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John Singer Sargent letters, 1887-1922

Biographical Note

John Singer Sargent (1856-1925) was born in Florence, Italy to American Parents, Dr. Fitzwilliam Sargent and Mary Newbold Singer Sargent of Philadelphia. During his childhood the family traveled Europe extensively, often spending summers in Switzerland and winters in Italy. Sargent began drawing and painting at an early age, helping in the studio of Carl Welsch in 1868, attending the Accademia delle Belle Arti in Florence in 1873, studying at Carolus-Duran's atelier and the studio of James Carroll Beckwith and finally attending the Ecole des Beaux-Arts in 1875. Sargent quickly gained recognition for his paintings, receiving honors for his works at the Salon and the Society of American Artists. During this period he visited the studios of many prominent artists working in Europe, including John Everett Millais, Frederic Leighton, and Claude Monet and also became friends with Henry James.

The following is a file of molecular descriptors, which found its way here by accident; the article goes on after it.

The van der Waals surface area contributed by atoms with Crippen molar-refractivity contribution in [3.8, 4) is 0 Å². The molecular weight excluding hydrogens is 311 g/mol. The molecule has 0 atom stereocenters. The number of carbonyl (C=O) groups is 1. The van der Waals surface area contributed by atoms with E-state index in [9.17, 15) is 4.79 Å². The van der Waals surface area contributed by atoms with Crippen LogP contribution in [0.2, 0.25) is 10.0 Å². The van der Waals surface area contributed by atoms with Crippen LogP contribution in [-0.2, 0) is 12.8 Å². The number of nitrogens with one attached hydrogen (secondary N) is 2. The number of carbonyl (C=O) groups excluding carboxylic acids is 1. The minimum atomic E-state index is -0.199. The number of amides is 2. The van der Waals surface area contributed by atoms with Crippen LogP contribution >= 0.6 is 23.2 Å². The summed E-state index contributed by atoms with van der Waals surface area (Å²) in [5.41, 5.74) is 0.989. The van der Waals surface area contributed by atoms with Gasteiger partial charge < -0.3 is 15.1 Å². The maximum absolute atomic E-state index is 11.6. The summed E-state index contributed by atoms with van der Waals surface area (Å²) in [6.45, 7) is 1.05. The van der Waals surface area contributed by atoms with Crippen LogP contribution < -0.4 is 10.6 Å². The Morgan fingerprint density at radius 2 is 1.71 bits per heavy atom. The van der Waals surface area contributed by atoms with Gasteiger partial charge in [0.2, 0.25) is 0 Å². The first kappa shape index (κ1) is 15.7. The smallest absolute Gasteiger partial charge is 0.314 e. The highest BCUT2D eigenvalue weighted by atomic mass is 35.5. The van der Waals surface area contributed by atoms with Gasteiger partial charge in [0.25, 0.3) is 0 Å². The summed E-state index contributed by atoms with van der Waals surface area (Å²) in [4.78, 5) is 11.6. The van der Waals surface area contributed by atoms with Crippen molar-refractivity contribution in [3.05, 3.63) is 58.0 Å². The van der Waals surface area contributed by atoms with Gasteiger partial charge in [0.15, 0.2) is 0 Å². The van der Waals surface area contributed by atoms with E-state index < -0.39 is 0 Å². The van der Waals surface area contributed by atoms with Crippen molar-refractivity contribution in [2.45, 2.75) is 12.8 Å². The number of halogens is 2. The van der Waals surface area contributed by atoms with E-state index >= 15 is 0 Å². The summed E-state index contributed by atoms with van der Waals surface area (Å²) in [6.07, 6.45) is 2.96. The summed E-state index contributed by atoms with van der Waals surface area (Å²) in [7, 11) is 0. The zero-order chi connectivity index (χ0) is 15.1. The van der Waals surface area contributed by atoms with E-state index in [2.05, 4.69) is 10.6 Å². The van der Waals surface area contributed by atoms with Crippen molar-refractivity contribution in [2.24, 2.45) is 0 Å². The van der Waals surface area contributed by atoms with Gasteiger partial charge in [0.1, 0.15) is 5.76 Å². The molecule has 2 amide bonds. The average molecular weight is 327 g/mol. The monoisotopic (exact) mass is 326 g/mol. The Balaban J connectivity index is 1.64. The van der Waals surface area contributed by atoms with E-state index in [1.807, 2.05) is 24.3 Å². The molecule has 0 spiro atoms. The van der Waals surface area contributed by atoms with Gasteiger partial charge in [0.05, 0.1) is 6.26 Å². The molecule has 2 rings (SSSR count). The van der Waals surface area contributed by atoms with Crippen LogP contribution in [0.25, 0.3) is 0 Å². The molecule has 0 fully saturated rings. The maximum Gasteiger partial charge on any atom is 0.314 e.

Influenced by Frans Hals and Velazquez, Sargent became a very successful portrait painter, acquiring many French patrons and later even more American clients. His most famous work, Mme Gautreau, known as 'Madame X', was denounced by the Salon in 1884 for its provocative modernism. After this scandal he moved from Paris to London, and in 1887 visited the United States, where he was treated as a celebrity. He visited again in 1890 and established studios in New York and Boston, in addition to his studio in London. He also accepted a commission to do a series of murals in the Boston Public Library which wasn't completed and installed until 1916. In 1891 he traveled to Egypt, Greece, and Turkey - travels that inspired his later paintings. By 1900 Sargent was the leading society portrait painter on an international level and was known for using modern styles of lighting, poses, and settings. In addition to many other honors he became a full member of the Royal Academy in London and the National Academy of Design in New York.
In 1907 Sargent decided to give up his portrait studios and focus on murals and landscape studies. In 1918 he became a war artist for the Ministry of Information and in 1924 had his first retrospective exhibition at Grand Central Art Galleries in New York. Sargent remained unmarried and died in his sleep in 1925 at the age of 69.